# Android - exact mathematical calculation

I have got a Problem, I am developing an Application which should be able to do some mathematic calculations. These calculations have to be exact (or rather not obviously wrong)

But this simple Code

``````double a = 3.048d;
double b = 1000d;

double c = a / b;
``````

gives me a wrong result c is not 0.003048 as expected instead it is 0.0030480000000000004 which is obviously wrong.

``````double d = 3.048 / 1000;
``````

this second code-snipet gives the correct result.

I am aware that all floatingpoint arithmetic is not exact when calculating with computers but I don't know how to solve this problem.

thanks in advance!
Ludwig

Developing for:
- Android 2.2
Testdevice:
- HTC Desire

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## 4 Answers

What you need to use for exact percision is the BigDecimal object:

``````BigDecimal a = new BigDecimal("3.048");
BigDecimal b = new BigDecimal(1000);

BigDecimal c = a.divide(b);

System.out.println(c); //0.003048
``````
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hey johncarl, thank you very much for the impicit hint with the String for creating a new BigDecimal I think this could be the problem I had in former times with using BigDecimal. –  DrLudwig3 May 11 '12 at 11:24
I dont know what problem in former times you are referring to, but you could also represent 3.048 as: BigDecimal a = new BigDecimal(3048).divide(new BigDecimal(1000)) –  johncarl May 11 '12 at 14:36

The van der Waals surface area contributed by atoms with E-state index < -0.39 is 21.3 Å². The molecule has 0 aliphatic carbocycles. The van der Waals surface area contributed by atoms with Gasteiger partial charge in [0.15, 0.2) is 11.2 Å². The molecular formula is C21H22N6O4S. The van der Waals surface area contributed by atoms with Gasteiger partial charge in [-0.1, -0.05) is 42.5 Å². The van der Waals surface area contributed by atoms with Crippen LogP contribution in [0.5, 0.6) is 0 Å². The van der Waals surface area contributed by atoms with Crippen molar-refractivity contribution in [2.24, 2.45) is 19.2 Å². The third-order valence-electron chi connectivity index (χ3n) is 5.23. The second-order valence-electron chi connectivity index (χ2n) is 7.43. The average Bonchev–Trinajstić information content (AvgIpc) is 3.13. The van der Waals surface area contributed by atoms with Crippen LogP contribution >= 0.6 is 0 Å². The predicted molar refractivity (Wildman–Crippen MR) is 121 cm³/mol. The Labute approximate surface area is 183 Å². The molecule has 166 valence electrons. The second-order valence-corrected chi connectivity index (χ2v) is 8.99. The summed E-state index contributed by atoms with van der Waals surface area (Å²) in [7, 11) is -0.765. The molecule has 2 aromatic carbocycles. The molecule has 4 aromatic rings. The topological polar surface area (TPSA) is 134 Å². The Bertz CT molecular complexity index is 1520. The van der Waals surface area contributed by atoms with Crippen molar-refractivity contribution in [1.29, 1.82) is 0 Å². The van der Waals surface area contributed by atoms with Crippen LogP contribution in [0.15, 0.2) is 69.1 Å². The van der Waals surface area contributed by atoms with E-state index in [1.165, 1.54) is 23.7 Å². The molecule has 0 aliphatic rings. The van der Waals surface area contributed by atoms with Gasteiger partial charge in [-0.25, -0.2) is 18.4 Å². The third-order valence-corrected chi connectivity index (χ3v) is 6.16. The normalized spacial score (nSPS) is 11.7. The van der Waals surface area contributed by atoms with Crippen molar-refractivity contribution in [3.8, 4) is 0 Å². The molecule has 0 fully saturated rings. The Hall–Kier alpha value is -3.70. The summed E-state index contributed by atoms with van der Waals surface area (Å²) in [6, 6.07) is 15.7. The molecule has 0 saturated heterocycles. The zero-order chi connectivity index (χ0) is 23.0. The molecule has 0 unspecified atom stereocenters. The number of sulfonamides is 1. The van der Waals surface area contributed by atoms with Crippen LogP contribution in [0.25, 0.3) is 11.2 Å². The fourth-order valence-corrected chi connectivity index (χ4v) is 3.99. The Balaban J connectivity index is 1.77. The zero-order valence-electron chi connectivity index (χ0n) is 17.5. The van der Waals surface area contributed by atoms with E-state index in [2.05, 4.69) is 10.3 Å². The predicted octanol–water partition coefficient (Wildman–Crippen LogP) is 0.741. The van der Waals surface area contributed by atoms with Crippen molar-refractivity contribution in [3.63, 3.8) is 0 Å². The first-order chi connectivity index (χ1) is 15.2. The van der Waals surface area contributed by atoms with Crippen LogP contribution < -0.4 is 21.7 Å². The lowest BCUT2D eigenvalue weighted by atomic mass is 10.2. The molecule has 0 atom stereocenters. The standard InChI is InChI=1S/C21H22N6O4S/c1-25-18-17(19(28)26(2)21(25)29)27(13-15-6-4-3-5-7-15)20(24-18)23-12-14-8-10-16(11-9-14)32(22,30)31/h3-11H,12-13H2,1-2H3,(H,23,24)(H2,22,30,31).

This is a consequence of the IEEE 754 floating point representation, not an error. To deal with it, round your result to an appropriate precision.

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Use a BigDecimal for precise floating point calculations. Setting the scale allows you to specify precisely how far out you want to go for output.

``````import java.math.BigDecimal;

class Test{

public static void main(String[] args){
BigDecimal a = new BigDecimal("3.048");
BigDecimal b = new BigDecimal(1000);
BigDecimal c = a.divide(b).setScale(6);
System.out.println(c); //0.003048
}
}
``````
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Use BigDecimal for such precise allocations.

Btw the result for d is obviously right, because double has a machine encoding which cannot store the result, which you perceive as correct.

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